Thursday, May 14, 2009

California asks for TARP Money

MarketWatch reports California formally asks Geithner for TARP assistance

In a letter, Lockyer asked Geithner for TARP assistance for California and "other financially strapped states and local governments which face a severe cash flow crunch."

"If we cannot obtain our usual short-term cash-flow borrowings, there could be devastating impacts on the ability of the State or other governments to provide essential services to their citizens," Lockyer wrote.

In particular, Lockyer cited fire and police protection, education and social services.

In addition, Lockyer warned in the letter that California's cash flow problems may lead to trouble accessing the long-term bond market, which could "eventually even halt our infrastructure construction programs."

Lockyer estimated that California's cash flow shortfall in fiscal 2009-2010 will be more than $13 billion.

But weakness in the credit markets will cause difficulties in short-term borrowing to make up that difference, Lockyer wrote, necessitating the use of TARP money to help make funds more easily available through banks.

Under a plan outlined by Lockyer in his letter, if a government is unable to repay loans made using TARP funds, the Treasury would use TARP money to "purchase the non-performing assets."

Under that scenario, the state or local government would then directly repay the Treasury under the terms it had with the bank, according to Lockyer's plan.

Lockyer has stated previously that he believes the Obama administration has the authority to use TARP to guarantee state-government borrowing.

Mike Shedlock points out:

Note that the proposed $16 billion in tax hikes was supposed to plug the budget but it is already another $8 billion in the hole. And judging from what Lockyer said, it appears the gap is up to $13 billion, assuming California passes those hikes.

I am betting California does not pas those propositions. Moreover I encourage California to not pass those propositions or they will be taxing themselves to death.

Assuming the hikes do not pass, California will be $29 billion in the hole, and counting, with the important phrase being "and counting".

California is going $2 billion more in the hole every month like clockwork and I see no reason for that to stop now.

Are unions out of their minds in this environment to object to a wage freeze? On the surface it would appear so. However, unions may be emboldened by the Obama Administration's willingness to bend over backwards for union demands.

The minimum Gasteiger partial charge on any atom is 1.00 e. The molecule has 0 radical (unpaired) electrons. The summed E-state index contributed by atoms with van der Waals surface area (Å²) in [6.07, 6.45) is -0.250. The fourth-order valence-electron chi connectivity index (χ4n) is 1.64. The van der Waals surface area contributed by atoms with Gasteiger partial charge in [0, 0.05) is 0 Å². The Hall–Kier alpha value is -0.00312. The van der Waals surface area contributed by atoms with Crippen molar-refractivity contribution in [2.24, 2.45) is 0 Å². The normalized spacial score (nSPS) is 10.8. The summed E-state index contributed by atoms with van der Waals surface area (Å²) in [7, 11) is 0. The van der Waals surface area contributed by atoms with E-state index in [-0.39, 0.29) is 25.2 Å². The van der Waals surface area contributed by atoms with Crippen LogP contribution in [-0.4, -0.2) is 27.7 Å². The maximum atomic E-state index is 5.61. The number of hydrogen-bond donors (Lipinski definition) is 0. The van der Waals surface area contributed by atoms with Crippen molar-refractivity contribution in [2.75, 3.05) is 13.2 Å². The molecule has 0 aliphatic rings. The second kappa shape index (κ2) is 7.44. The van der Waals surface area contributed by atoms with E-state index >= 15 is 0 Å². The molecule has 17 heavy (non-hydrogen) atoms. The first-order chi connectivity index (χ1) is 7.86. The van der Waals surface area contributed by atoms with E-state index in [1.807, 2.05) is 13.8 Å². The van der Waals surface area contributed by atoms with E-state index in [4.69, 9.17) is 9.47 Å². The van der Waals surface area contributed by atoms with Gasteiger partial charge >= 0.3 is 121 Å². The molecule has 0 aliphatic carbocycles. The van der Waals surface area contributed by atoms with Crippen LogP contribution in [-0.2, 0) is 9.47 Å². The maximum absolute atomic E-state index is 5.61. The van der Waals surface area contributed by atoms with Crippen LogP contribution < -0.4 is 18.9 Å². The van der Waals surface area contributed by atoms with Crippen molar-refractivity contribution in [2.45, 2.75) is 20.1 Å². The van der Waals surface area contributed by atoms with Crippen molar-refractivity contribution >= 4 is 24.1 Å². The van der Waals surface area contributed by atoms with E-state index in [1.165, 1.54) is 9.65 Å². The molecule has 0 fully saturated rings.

From The Wall Street Journal Demoting California: Unions hold the state's stimulus hostage.

One of the biggest stories in politics earlier this year was about California's budget teetering on the edge of a $42-billion deficit abyss. It only staved off insolvency when its legislature ended three months of gridlock to pass a budget with steep tax hikes and spending cuts. Guess what the Obama Administration is doing? It is telling Governor Arnold Schwarzenegger that it will revoke nearly $7 billion in federal stimulus money unless the state restores legislated wage cuts for unionized health-care workers.

Obama Administration to federalism: Drop dead.

In its budget deal, California agreed to $74 million in wage cuts for unionized home health-care workers. The Service Employees International Union huffed to the higher power in Washington, which duly agreed to hold California's stimulus hostage.

Governor Schwarzenegger has sent a letter asking the feds to reconsider, noting the cuts were taken in response to "an unprecedented fiscal crisis." Even now the state faces an estimated cash-flow problem of some $17 billion by July.

Restoring the union money will require a two-thirds vote of the Legislature, a task in California somewhat akin to moving the Sierra Nevadas. Still, it's worth noting where the Obama team ranks the political authority of a legislative enactment by the state of California versus the political clout of a union.